People in Africa, Asia and Brazil accessing essential web services via their mobiles including news, healthcare, education, jobs and government services
London, March 24 2021 – A total of 314 million mobile users across eight developing countries benefited from free internet access during the hardest months of the pandemic, despite having run out of credit or not being physically able to top up. Free access to news, weather reports, healthcare, educational resources, government services and various online sources of information were provided via Upstream and its ad-funded internet portal, Zero-D.
In Africa more than 103 million users throughout South Africa, Ghana, Tunisia, Kenya and the Democratic Republic of the Congo had access to the platform, which, as well as helping to bridge the digital gap, also aims to increase operators’ level of engagement with users while providing more convenient ways for them to purchase data. More than 147 million users in Brazil and a further 63 million in parts of Asia such as Indonesia and the United Arab Emirates also benefited from free internet access via Upstream’s service.
In total, Upstream provided more than 3.4 petabytes of data to communities in developing markets during the first year of the global crisis, when physical mobile phone top-ups had been difficult to access, much less afford. That’s equivalent to 41 million hours of regular internet browsing or 6.9 million hours of video streaming.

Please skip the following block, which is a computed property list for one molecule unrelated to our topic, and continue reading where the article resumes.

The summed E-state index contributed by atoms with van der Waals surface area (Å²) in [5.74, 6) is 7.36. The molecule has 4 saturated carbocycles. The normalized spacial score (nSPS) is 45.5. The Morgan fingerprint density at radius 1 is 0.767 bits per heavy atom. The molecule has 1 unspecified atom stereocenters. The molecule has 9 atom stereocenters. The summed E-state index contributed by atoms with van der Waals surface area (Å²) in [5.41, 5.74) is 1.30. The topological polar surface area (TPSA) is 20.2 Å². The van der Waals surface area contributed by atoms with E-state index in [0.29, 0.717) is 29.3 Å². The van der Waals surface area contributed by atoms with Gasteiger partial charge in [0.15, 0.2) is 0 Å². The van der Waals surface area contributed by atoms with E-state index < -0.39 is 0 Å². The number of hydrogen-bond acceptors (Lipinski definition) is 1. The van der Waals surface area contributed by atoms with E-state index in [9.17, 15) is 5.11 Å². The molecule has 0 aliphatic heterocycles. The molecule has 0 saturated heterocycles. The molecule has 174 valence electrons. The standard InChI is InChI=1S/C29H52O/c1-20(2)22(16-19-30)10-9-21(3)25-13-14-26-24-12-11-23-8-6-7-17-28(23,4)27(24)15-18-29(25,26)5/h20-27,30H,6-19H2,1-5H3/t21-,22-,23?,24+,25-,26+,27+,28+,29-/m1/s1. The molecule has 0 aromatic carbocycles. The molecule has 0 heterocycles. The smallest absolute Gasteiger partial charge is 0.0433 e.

Upstream, has now deployed the free mobile internet portal with over 10 operators across Brazil and parts of Africa and Asia. In developing markets, a lack of fixed-line infrastructure combined with comparatively high mobile data costs often leaves users digitally stranded.
Upstream has managed to provide a solution to this problem and keep communities connected without increasing the burden on operators. In fact, mobile operators that deploy the Zero-D platform are far more likely to increase engagement with customers in developing regions, providing them with a welcome opportunity to top-up their data digitally instead of resorting to a physical purchase. More than 95 percent of mobile users in Kenya said they believed their mobile operator “cared more” for them after deploying Zero-D.
Upstream Deputy CEO, Kostas Kastanis, commented: “Free internet access has an essential role to play in bridging the digital divide. Last year was one of the most challenging years on record, made more challenging for those who found themselves digitally stranded and unable to interact with basic online services due to not being able to access or afford a top-up. Through the Zero-D portal, we’ve established a way for mobile operators to provide an essential free service to their communities whilst also increasing engagement and providing new opportunities for users to top-up digitally if they choose to do so.”When asked about the role free internet should play, he said: “Nobody should be without internet access in 2021. Like water or energy, it’s a utility, and a vital tool for interacting with the world and keeping in touch with friends and loved ones, particularly during trying times such as these.”
 Assuming 1GB of data equals to 12 hours of web browsing or 2 hours of video watching in standard definition – Ken’s Tech Tips
 Upstream, Customer Survey Report, Kenya, December 2020
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